Where, e.g., RR30 represents the 0 bit of parcel RR3.
Specifying the Conditions on Which Branches are Taken
A separate 24-bit branch condition field is required to specify the conditions under which possible branches may be taken. Each parcel which contains branch information, starting with parcel 311, contains one of these 24-bit fields.
The 24-bit branch condition field is divided into eight 3-bit sub-fields, each sub-field corresponding to one of the condition code registers CC0 through CC7 in condition code register bank 204. Each 3-bit subfield specifies one of eight possible branch conditions: no condition (NIL), less than (LT), greater than (GT), equal (EQ), not equal (NE), greater than or equal (GE), less than or equal (LE), and overflow (OVR). The eight sub-fields are tested against the contents of the corresponding condition code registers CC0 through CC7, and the results are logically ANDed together to produce a single logical true or false output for the branch. The NIL condition indicates that the output of the test is true regardless of the contents of the corresponding condition code register. Thus, if all eight sub-fields contain NIL, an unconditional branch is specified. If all but one contain NIL, the branch is conditional only upon satisfaction of the one condition which is not NIL. If all but two contain NIL, both non-NIL conditions must be satisfied, and so on.
Because only one branch can actually be taken, branches are logically evaluated hierarchically, from left to right. The left-most branch condition which evaluates to true is taken, regardless of the results of evaluating the other branch conditions. Thus, branch condition 1, if true, is always taken. Branch condition n is taken only if all branch conditions less than n (to the left of n) evaluate to false. This prioritization can have a slight negative impact on cycle time. The hardware is constructed so that, if multiple conditions are simultaneously true, it will stall for a clock cycle to prioritize the conditions. Optimally, the compiler attempts to avoid multiple true conditions simultaneously.
Specifying the Destination Addresses of the Branches
In the preferred embodiment, the instruction register contains only a single branch destination address, even where up to eight branches are specified. The various destination addresses are computed as offsets from the branch destination address specified by the instruction, as shown in FIG. 8.
A 16-bit branch destination address 801 is formed by concatenating a 7-bit address field 802 in parcel 310, a 3-bit offset field 803, representing the ordinal number of the branch condition, and a 6-bit field 804 of all zeroes, the latter representing the lowest six order bits in the destination address.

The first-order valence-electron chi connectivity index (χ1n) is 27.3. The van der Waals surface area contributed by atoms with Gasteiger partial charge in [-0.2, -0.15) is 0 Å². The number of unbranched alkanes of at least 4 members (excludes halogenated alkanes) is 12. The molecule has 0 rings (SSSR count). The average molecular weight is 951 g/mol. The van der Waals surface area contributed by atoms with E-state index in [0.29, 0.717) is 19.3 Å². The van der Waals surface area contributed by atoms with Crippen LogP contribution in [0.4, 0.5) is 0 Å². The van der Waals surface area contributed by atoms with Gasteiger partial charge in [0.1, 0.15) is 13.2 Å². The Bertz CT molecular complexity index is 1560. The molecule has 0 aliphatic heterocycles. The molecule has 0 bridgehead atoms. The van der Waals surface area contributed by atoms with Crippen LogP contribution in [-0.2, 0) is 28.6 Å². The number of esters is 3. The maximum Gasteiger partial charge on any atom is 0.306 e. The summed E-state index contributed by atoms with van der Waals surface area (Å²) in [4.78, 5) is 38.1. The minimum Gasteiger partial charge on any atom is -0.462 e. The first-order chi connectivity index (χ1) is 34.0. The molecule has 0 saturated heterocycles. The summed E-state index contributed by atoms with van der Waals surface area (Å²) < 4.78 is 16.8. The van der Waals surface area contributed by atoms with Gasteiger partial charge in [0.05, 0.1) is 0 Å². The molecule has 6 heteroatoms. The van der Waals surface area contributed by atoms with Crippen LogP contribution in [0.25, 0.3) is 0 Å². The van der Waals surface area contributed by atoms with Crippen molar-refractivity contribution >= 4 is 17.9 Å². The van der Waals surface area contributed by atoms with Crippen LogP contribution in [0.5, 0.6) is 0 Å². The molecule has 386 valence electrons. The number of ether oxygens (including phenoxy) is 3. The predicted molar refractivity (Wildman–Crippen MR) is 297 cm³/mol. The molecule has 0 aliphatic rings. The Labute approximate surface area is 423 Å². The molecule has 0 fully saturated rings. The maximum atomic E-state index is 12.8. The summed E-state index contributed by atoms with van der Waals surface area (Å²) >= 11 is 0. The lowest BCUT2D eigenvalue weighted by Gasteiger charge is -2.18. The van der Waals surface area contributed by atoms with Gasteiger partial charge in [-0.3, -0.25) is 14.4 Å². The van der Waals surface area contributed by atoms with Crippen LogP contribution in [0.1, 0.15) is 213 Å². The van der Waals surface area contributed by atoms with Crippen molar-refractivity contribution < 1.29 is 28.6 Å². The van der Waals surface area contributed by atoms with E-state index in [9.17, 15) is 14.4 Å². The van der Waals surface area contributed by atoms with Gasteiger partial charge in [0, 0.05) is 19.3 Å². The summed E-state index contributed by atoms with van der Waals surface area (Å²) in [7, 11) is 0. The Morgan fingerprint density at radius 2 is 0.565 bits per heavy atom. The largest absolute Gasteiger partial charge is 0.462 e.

Two alternative implementations are available for derivation of the offset field value 803. Offset field 803 can either be the ordinal number of the branch condition, or specified in the branch condition. In the first alternative, the first branch condition takes the ordinal number `000` in field 803, the second branch condition takes `001`, the third `010`, and so on. Thus, no additional bits are required to specify the value of the offset field, but some flexibility is lost as the offsets are fixed in relation to each other. In the second alternative, the last three bits of the 24-bit branch condition field are used to specify the offset value, rather than specify the contents of condition code register 7 (CC7). This reduces the number of condition code registers which can effectively be used for branching, but increases the flexibility to order the branch conditions.
The 16-bit branch destination address represents an address within the currently executing 64-Kbyte segment. In order to form a complete virtual address in the address space of the processor (which is preferably a 64-bit address), the highest order 48 bits of the currently executing instruction are concatenated with the 16-bit branch destination address described above.
Where seven or eight branches are specified, an additional 9-bit address extender field 805 is available in parcel 310 for specifying the destination address. This 9-bit field is concatenated with the 16-bit address described above to form a 25-bit branch destination address. In this case, complete 64-bit virtual address is formed by concatenating the highest order 39 bits of the currently executing instruction with the 25-bit branch destination address.